Seven Insects That Benefit Your Garden

By Ashley Hardway

Maintaining an organic garden can be easy if you ally yourself with nature instead of chemically spraying down your plants. In order to promote growth of a healthy plant, getting rid of pest insects can be as simple as sending in your own army of insects. Using the circle of life, you can help create an environment that is both healthy for you and your plants. What insects can prove to be a benefit for your garden?

praying mantis beneficial insects

Praying Mantis is your garden’s best friend

1. Praying Mantis – This long-legged insect will eat a wide variety of destructive bugs ranging from grasshoppers to wasps. In fact, there aren’t many species that a mantis won’t eat. As long as the mantis feels safe in its environment, it will nest and produce offspring that can protect the garden from a myriad of infesting insects. Just don’t be disturbed if you come across a beheaded mantis body – females decapitate the males after breeding.

2. Funneling Spiders – Although spiders are not technically insects (they’re arachnids), they do a brilliant job of keeping down insect populations in your garden. If you see a funnel web, leave it be. The spider residing within is hunting your garden for insect prey. Although they may give you the “creepy crawlies,” spiders can do a great job of controlling the unwanted insect population.

3. Ladybugs – If your garden is infested with aphids, lady bugs can help reduce the damage these little insects can cause. In fact, you may already see these little helpers flying about. In some areas, it’s common to see hundreds of lady bugs in a single locale as they enjoy a feast of aphids on plants such as sunflowers.

4. Damsel Bugs – These little brown winged creatures can be found nesting in alfalfa fields. They consume aphids, smaller caterpillars, thrips and a variety of other small, plant-damaging bugs. Adding or attracting them to your garden can help keep many insects at bay. The University of Illinois College of Agricultural, Consumer, and Environmental Sciences recommends planting a collection of herbs such as dill, fennel, lavender, coriander, or chamomille to attract damsel bugs for shelter and food.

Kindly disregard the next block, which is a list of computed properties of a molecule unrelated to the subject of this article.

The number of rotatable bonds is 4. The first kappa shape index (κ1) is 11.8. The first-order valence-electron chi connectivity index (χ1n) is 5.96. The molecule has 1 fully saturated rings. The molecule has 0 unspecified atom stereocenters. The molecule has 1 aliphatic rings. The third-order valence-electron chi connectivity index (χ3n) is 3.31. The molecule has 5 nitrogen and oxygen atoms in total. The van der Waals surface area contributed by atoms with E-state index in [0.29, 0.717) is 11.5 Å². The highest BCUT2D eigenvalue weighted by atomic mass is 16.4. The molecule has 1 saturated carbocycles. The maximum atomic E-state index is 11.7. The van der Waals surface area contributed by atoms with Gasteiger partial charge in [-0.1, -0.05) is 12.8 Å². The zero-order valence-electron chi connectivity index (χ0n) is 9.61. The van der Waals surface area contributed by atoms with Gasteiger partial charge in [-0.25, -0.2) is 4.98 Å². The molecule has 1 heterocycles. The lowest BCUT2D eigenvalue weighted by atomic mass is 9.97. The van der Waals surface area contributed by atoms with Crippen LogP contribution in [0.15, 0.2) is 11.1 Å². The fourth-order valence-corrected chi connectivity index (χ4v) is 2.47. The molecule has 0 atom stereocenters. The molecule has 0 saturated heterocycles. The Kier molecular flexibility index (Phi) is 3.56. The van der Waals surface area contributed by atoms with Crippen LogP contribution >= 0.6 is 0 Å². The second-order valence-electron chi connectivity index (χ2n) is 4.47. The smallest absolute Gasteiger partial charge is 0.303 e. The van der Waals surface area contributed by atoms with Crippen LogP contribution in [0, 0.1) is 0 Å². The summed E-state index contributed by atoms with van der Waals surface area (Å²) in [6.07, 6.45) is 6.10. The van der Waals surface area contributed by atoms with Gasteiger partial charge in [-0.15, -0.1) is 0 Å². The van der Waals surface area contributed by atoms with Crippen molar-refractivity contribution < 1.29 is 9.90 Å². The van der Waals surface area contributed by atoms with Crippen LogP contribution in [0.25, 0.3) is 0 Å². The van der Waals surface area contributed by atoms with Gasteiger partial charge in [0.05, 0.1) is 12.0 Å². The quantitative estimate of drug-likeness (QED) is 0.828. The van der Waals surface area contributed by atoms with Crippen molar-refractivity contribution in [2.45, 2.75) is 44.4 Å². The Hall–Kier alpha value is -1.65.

5. Lacewings – If you live in a rural area, these little green bugs can seem to find any open coffee cup and dive right in. While your beverage may not do anything for your appetite of lacewings, a long list of other edible bugs are on their menu. Aphids, caterpillars, mealybugs, whiteflies and more are the food of choice and flowers such as sweet alyssum can attract them to your garden.

6. Ground Beetles – The larvae of ground beetles feed on a variety of creatures that damage your plants from the ground up. They will eat slugs, maggots, cutworms and a variety of other insects that cause damage to the roots of your garden plants. Some subspecies will also hunt for caterpillars and other insect eggs.

7. Soldier Beetles – These beetles will feed on a long list of insects – those which damage your plants and those which are beneficial. If all else fails, the soldier beetle could be your endgame plan for the unwanted bugs in your garden.

Instead of letting loose with the pesticides, adding and attracting beneficial insects can protect the flowers, vegetables, fruit, and other plants in your garden. Some of these creatures need encouragement in order to be attracted while others may do so simply because of the buffet that is available. Use the power of nature to help protect your garden.

Author bio:
Always curious, Ashley Hardway is constantly learning and passionate about sharing what she learns with others. Based in the Houston, Texas office of Morningside Nannies, she loves to help families grow stronger, help their environments and communities, and keep moving forward! Check out @NannyLady on Twitter to connect and find out more.


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